an engineering structural component in which stresses are optimally distributed among the elements during manufacturing, assembly, or erection. In modern construction, prestressing is most commonly used with rein-forced-concrete structural members and units that are intended for various purposes. It is also common in metal structures. Prestressed structures are very efficient owing to their use of high-strength materials and fuller exploitation of the physical and mechanical properties of these materials.
In prestressed concrete structures, compressive stresses in the concrete and tensile stresses in the reinforcement are usually induced. The use of high-strength steel permits significant savings (up to 70 percent) in the required amount of reinforced steel —cable, wire, or deformed bars. Prestressed structures are highly resistant to cracking. In comparison with conventional structures, they have much greater rigidity, and their ability to endure repeated loads is increased. Prestressed concrete structures are most efficient for buildings and engineering structures (for example, bridges) where the spans, loads, or working conditions are such that the use of structures with unstressed reinforcement involves significant technical difficulties or large outlays of concrete and steel. Prestressed concrete is also suitable for pressure pipes, tanks, silos, and other containers that must be impermeable.
Prestressed metal components are used in bridge spans, crane beams, masts, towers, power transmission line supports, and other engineering structures.
Prestressed structures are designed by the limiting state method, taking into account the actual physical and mechanical properties of the concrete and steel. It is assumed in the design that the induced stresses do not remain constant until service loads are applied. Losses of prestress may be caused by technological factors, such as heat treatment of products and structural members, or by such physical and mechanical properties of the concrete and steel as shrinkage and creep in the concrete and relaxation of stresses in the steel. Prestress may also be lost as a result of design characteristics of the prestressed structures and of the equipment used for tensioning the reinforcement. Such engineering factors may lead to loss of prestress caused by such factors as deformation of the anchors and friction between the tendons and the surface of the concrete in the channels and grooves.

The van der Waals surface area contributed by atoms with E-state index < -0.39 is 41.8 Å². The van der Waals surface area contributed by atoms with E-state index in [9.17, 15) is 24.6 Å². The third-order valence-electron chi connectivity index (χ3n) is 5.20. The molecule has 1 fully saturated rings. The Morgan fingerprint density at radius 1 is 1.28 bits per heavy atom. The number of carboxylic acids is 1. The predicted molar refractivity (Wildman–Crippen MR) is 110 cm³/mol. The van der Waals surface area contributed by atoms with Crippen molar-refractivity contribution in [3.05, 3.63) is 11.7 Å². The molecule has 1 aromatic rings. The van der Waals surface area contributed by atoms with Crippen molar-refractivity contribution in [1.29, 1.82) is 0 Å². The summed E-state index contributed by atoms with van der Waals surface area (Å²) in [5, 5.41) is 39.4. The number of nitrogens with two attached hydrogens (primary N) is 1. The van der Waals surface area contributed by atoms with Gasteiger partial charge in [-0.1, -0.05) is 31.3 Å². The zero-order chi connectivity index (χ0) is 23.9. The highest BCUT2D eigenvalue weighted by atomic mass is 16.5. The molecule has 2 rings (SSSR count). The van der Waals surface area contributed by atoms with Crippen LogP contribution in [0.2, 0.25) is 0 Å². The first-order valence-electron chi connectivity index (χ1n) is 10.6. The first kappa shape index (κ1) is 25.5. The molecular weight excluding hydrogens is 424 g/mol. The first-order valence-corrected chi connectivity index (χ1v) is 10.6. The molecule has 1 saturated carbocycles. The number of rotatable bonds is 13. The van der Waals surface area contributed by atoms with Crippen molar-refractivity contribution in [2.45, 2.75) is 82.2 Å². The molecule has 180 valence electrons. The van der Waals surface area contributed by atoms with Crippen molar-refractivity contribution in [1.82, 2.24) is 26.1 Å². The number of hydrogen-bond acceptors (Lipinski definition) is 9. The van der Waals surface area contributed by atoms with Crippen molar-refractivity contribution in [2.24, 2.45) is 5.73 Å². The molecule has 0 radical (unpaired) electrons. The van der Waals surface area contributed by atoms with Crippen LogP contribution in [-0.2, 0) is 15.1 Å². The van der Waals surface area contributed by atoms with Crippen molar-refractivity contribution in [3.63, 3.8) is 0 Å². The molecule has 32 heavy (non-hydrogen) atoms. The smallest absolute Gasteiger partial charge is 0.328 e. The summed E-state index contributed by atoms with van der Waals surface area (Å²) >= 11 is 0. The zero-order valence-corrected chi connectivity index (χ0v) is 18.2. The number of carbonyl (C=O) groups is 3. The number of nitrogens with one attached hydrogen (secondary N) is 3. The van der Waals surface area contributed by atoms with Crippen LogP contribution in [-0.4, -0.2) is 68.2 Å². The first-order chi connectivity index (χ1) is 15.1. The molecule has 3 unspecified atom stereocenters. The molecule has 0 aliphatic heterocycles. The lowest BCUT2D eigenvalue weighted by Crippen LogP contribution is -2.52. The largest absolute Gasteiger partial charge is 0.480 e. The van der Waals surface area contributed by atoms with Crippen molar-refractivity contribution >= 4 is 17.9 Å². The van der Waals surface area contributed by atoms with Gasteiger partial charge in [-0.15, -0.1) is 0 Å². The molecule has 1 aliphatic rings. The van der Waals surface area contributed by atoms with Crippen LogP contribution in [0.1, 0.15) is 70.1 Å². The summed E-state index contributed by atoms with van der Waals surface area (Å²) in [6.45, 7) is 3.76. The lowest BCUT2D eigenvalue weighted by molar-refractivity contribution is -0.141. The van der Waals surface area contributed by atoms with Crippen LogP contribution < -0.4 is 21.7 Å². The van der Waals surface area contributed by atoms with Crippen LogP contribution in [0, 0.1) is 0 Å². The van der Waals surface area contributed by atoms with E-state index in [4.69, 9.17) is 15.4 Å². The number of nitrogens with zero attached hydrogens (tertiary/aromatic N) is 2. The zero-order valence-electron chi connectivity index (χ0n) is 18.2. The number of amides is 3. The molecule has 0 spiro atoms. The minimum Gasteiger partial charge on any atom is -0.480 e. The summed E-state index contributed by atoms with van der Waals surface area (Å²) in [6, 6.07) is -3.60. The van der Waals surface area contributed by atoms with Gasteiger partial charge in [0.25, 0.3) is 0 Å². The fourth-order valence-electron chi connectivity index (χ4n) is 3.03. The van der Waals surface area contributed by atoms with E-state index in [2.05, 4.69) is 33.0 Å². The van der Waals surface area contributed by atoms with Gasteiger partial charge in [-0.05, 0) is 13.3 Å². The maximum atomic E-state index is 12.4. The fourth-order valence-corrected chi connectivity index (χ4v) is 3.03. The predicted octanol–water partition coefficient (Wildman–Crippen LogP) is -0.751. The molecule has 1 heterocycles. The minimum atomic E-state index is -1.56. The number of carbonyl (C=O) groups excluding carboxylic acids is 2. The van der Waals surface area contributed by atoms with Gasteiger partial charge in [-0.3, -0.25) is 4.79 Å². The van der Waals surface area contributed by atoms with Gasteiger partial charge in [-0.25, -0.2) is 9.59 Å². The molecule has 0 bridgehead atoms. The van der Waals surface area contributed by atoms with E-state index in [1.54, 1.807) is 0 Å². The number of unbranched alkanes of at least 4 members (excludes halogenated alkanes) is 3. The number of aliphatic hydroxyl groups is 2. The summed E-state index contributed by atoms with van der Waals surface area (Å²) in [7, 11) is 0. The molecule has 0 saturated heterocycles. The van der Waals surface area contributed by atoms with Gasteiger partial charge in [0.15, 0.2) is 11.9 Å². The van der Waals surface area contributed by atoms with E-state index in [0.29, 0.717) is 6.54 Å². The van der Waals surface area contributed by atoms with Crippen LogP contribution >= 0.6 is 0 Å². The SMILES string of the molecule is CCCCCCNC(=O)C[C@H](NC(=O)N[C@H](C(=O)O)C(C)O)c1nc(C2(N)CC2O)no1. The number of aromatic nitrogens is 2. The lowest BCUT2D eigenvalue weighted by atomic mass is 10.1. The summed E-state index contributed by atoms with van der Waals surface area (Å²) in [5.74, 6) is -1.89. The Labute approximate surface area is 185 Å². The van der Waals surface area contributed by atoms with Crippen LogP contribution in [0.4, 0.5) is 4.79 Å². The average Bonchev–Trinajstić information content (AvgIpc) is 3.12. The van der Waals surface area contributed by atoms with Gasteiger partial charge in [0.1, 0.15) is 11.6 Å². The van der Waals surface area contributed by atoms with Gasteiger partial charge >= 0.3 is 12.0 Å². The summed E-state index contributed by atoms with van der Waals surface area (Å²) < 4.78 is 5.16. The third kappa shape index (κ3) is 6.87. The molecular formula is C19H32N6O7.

The tendons of prestressed concrete structures may be tensioned before the concrete hardens, in which case the tendons are stretched in a mold or between restrainers in a casting bed. If the tensioning is done after the concrete sets, the tendons are tensioned within the hardened concrete. In this case, the reinforcement is placed in channels that pass through the structure or in exterior grooves. Concrete can also be prestressed in the process of hardening, using self-stressing (expensive) cement. The tendons may be tensioned mechanically, using special jacks and other devices. Electrical heating and other methods may also be used. Prestressing in metal structures is accomplished by elastic bending of the individual elements that are welded together into a single beam, by using tie beams of high-strength steel to compress individual truss members and whole truss systems, by deliberately setting up strains in the supports of continuous girders, arches, and frames, and by other methods.
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Belenia, E. I. Predvaritel’no napriazhennye metallicheskie nesushchie konstruktsii. Moscow, 1963.
Dmitriev, S. A., and B. A. Kalaturov. Raschet predvaritel’no napriazhennykh zhelezobetonnykh konstruktsii. Moscow, 1965.
Leonhardt, F. Spannbeton fur die Praxis, 2nd ed. Berlin, 1962.
Guyon, Y. Constructions en béton précontraint. Vols. 1–2. Paris, 1966–68.
G. I. BERDICHEVSKII